What programming language should you choose for your test automation?
In many instances, but certainly not all, choose the same programming language as your development team. Choosing the same programming language can
⬆️cross-functional collaboration (Devs + QA),
⬆️ability to test across all system levels (unit, integration, system),
⬆️testability of the SUT
⬆️test code quality
⬇️barriers to tech acquisition
It might be acceptable and necessary to choose a different programming language than your dev team is when they are using a very obscure language that isn’t well supported by the community. For example, PHP, Pearl or COBOL, to name a few. If choosing a different programming language will enable better testing, then we should do it.
Choose the same programming language as your dev team
Every decision in test automation either makes life harder or easier. When you choose the same programming language for test automation that your developers use, you drastically increase your chance of success.
1. Same programming language fosters collaboration between Dev + QA
Although I studied Java in college, my first experience with test automation came in the form of QTP aka UFT.
At that time, I used a horrible programming language called VBScript (RIP ⚰️).
At one point, I transitioned jobs and was forced to learn C# because that’s what our whole team was using.
Although it was frustrating initially to learn a new programming language, it ended up being one of the best decisions I have ever made for my career.
Not only did learning C# open many new doors, C# allowed me the capability to work closely with the developers to create the best possible test strategy.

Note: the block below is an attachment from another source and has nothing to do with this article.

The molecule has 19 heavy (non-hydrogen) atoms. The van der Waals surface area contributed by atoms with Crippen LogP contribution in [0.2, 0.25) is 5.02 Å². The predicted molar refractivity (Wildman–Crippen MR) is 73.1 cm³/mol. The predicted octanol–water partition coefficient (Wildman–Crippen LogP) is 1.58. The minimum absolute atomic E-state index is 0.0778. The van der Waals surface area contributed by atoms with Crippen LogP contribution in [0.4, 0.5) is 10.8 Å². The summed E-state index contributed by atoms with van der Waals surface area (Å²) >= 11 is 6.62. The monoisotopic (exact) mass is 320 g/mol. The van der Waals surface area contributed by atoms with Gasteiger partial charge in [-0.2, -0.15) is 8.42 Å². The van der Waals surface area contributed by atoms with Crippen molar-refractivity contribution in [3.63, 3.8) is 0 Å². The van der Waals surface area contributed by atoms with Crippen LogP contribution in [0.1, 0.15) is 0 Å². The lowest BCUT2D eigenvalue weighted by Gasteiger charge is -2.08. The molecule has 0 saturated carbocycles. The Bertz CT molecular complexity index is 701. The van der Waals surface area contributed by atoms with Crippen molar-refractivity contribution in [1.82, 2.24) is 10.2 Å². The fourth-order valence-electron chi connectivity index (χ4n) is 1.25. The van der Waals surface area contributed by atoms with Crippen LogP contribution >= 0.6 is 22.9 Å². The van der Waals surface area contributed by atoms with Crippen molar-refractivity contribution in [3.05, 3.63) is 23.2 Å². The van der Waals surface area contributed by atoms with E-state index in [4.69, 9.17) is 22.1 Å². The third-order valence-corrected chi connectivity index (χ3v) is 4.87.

As a team, we worked closely together to create the most optimal automation strategy.
We worked together to tackle unit and integration tests which replaced my UI tests.
It gets better:
When I needed help from the developers and the architects, they could easily help with their decades of C# development experience.
They would help me to create cleaner code that was better architected.
Ultimately, we all ended up winning as an organization and a team.
2. Same programming language opens opportunities for better locators
If you are using the same programming language as your developers, you can ask them if they will let you add data attributes to the software that you’re testing.
This would look something like this:
<div data-test="shopping_cart" class="shopping_cart"></div>
These are special attributes that can be used specifically to help with test automation. They will not be modified and will ensure that your locators aren’t brittle.
This is beneficial because it removes your dependency on the developers to provide you unique attributes.👏
It also reduces the workload for the devs since you won’t be asking them to provide you unique locators 👏
3. Same programming language makes software procurement and setup easier